scientific experts

A Sour Grape of Wrath (…?)

Senate Minority Leader Mitch McConnell (R-KY).Something about market demand goes here. To the one, it is easy enough to mourn last month’s midterm election. To the other, sure, there is certainly some custom suggesting the dignified thing to do would be to move on. The beeblebrox, however, might suggest that the machinations of history during any given period are defined by the contemporary literary record. And if we want a fourth to raise while we sit around licking ourselves we might also wonder whether future considerations of our own contemporary literary record will account for marketplace demand in the context of various interests attempting to shape the historical record.

To wit, it is one thing to consider a legacy of history, another to attempt to manipulate our own legacies as we live our lives. And it is another thing altogether that our society includes a cottage industry dedicated to the shaping of historical narratives.

msnbcRepublicans might have been better off – which is to say, they would have ended up with a more conservative outcome – if they’d actually compromised and taken governing seriously in some key areas.

But McConnell thought it’d be easier to win through scorched-earth obstructionism.

Again, as of next month, he’ll be the Senate Majority Leader, so maybe he doesn’t care about the substantive setbacks. But for all the GOP gains at the ballot box, it’s Obama, not Republicans, moving a policy agenda forward.

(Benen)

The question of punditry takes on an interesting context when experts in subjective rhetoric enjoy increased marketplace demand while actual expert consultation faces public sector hostility.

But it is all ultimately part of the same narrative. Mr. Benen might sound akin to grasping at straws, but the 2014 midterm really was phenomenally demonstrative of something. Nobody is certain just what, but consider this context within the narrative: What does playing the centrist game get liberals? Trounced by rightist extremism.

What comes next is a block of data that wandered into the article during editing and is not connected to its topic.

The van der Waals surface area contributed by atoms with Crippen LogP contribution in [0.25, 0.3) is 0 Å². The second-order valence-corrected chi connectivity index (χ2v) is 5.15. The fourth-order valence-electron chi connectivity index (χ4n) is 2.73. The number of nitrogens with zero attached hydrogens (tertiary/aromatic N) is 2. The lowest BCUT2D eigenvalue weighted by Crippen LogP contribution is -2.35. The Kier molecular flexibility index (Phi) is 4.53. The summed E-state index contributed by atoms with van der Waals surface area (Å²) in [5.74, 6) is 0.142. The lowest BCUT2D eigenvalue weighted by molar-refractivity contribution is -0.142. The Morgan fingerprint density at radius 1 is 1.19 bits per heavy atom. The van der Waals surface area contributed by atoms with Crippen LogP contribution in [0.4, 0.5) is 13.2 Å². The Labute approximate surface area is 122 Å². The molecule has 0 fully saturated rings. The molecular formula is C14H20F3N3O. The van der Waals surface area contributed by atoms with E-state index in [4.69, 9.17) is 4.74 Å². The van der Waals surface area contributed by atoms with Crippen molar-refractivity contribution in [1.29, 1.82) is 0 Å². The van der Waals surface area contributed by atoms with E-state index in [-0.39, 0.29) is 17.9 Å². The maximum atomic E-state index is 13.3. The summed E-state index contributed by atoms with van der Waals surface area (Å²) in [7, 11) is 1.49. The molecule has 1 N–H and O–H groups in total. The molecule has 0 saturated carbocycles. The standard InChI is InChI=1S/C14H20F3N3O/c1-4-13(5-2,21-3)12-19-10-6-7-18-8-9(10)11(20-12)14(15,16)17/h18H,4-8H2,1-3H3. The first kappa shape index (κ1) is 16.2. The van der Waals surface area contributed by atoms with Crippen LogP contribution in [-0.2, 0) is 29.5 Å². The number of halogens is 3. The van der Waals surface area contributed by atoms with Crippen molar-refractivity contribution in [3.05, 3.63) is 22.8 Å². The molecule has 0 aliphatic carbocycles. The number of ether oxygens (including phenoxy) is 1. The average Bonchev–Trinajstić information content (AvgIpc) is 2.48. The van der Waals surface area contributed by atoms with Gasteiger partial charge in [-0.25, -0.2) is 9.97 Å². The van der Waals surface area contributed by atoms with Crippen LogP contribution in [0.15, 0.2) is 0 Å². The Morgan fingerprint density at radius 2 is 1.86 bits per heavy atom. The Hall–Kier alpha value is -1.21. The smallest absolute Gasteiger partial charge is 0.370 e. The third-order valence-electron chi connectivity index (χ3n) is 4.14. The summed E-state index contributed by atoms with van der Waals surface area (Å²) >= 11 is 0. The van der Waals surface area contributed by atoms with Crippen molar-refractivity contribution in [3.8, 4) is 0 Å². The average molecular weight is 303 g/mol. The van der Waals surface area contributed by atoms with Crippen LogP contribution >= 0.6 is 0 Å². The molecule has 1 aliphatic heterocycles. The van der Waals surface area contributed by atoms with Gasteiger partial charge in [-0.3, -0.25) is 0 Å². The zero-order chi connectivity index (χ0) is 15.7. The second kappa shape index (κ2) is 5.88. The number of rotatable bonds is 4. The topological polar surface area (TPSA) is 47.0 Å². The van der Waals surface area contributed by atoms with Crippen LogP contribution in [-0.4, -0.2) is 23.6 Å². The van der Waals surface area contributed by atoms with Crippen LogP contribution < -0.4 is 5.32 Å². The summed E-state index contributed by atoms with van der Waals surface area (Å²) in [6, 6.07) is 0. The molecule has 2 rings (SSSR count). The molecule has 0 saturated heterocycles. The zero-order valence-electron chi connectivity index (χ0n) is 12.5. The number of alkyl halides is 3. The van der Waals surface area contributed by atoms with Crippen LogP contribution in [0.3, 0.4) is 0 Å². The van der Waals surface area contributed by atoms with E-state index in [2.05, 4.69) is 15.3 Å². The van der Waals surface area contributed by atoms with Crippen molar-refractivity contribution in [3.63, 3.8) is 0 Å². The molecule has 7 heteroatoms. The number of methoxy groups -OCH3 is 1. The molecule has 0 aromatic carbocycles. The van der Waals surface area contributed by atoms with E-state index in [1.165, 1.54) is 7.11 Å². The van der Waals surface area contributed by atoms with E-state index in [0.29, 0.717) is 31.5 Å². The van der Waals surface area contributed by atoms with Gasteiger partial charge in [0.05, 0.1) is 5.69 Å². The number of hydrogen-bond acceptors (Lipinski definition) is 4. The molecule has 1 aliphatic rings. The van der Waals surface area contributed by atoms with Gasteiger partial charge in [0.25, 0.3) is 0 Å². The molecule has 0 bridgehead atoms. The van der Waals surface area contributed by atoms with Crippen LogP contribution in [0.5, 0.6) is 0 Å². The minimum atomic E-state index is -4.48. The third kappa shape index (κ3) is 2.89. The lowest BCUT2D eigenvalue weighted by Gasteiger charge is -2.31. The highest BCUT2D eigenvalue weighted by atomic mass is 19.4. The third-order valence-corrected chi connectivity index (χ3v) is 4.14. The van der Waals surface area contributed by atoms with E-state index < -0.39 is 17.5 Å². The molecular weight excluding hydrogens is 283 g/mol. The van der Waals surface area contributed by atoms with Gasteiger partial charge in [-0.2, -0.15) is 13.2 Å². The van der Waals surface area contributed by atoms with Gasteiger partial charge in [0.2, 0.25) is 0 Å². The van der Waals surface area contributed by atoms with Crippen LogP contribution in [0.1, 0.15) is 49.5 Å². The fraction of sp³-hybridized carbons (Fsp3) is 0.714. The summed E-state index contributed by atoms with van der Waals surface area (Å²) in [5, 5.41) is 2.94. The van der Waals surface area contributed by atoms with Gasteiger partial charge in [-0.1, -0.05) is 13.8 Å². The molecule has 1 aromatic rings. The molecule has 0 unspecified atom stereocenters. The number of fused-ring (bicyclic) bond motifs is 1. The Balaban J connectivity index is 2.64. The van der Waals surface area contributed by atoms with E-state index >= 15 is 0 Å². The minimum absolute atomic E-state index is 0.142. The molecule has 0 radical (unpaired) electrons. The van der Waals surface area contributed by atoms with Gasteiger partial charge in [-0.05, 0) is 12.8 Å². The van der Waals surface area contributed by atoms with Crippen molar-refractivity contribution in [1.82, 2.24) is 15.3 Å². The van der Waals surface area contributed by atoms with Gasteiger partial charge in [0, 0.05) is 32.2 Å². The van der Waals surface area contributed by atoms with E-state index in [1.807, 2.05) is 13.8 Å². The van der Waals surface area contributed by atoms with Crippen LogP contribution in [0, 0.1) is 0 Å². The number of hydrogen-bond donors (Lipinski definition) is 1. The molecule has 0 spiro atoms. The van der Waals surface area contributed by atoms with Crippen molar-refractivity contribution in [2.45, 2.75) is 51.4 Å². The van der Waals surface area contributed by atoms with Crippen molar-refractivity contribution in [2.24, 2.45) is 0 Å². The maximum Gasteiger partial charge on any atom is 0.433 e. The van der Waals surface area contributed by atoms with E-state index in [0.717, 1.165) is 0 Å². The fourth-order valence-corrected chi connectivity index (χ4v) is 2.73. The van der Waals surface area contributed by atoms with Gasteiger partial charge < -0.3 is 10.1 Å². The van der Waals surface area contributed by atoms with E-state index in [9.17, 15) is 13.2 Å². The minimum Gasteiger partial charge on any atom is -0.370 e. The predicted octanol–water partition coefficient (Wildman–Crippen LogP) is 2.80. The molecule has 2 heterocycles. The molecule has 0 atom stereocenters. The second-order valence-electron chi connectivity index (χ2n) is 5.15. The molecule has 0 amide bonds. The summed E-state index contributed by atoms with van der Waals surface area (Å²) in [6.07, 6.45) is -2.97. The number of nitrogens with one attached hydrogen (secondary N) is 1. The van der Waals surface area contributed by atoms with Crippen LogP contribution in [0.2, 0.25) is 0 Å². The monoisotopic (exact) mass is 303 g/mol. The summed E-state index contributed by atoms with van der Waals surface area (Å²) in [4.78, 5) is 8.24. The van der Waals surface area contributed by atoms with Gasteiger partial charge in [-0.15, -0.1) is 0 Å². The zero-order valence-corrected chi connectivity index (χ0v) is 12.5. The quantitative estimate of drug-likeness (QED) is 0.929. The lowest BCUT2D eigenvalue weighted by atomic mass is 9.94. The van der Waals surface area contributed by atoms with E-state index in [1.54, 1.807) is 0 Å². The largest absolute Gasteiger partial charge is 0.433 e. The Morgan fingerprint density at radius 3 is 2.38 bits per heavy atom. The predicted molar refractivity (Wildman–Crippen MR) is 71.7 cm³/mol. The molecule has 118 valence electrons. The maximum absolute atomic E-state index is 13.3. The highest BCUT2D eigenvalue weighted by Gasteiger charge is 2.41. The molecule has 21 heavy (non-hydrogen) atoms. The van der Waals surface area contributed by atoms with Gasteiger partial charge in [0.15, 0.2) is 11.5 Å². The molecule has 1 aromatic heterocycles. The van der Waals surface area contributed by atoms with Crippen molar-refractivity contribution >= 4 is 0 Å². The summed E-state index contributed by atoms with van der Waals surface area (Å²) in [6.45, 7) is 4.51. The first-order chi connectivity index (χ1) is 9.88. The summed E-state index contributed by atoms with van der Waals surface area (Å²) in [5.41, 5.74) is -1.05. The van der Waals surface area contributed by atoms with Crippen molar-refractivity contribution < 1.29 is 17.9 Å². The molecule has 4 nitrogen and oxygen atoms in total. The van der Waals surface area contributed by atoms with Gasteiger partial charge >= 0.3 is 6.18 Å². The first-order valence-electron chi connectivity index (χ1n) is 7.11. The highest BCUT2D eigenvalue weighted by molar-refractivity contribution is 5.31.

Really, though, just how liberal are Democrats? Really?

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Benen, Steve. “Mitch McConnell and the limits of scorched-earth obstructionism”. msnbc. 1 December 2014.

Abrams, Lindsay. “House Republicans just passed a bill forbidding scientists from advising the EPA on their own research“. Salon. 19 November 2014.

An Attempt to Explain Republicans to an Overseas Neighbor

WASHINGTON, DC - MARCH 29: Rep. David Schweikert (R-AZ) (C) speaks during a news conference to introduce a GOP-sponsored Fannie Mae and Freddie Mac reform. (Photo: Chip Somodevilla)

Ed. note: The following is a repost of a Facebook comment offered to a friend from New Zealand who is constantly baffled by what he witnesses in the American political process, and happened to inquire about Republican efforts to … well, right. It has to do with recent House bills pertaining to the role of science in government policy.

I think the best way to explain it is to once again invoke a Cold War analogy; after all, depicting Democrats as “liberals”, with “liberals” meaning “Soviet Communists” was a key to Ronald Reagan’s electoral success.

But think about it this way, too: By that analogy, Republicans are the “capitalists”.

So it goes, then, that if we look at votes as “capital”, then the actions of the RNC, Congressional Republicans, and various surrogates and allies make sense: Get the capital by whatever means necessary.

That’s why the whole thing is so puzzling to people who, you know, have a conscience. The GOP ain’t playin’ that way. This is about winning votes, and nothing more. And in the United States, conservative voters will take whatever they can get to reinforce their platform. Additionally, superstition and subjective moral outrage are much more attractive to most American voters than obvious logic that, if attended, would skip the melodrama and slapstick that has become our political system.

To that end, we might consider Manichean dualisms or, simply, reality television. Just as many people believe in a basic struggle between good and evil, so also do many people believe reality television depicts reality.

In that context, it becomes a capitalistic ratings game; our elections become a functional part of our entertainment industry.

What Republicans are trying to do here is twofold: (1) Bolster their own political fantasies by excluding reality; (2) create a situation in which government will experience an even greater failure about its performance of duty so that they can complain even louder that government just doesn’t work.

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Abrams, Lindsay. “House Republicans just passed a bill forbidding scientists from advising the EPA on their own research”. Salon. 19 November 2014.

Benen, Steve. “Republicans take aim at imaginary target: ‘secret science'”. msnbc. 20 November 2014.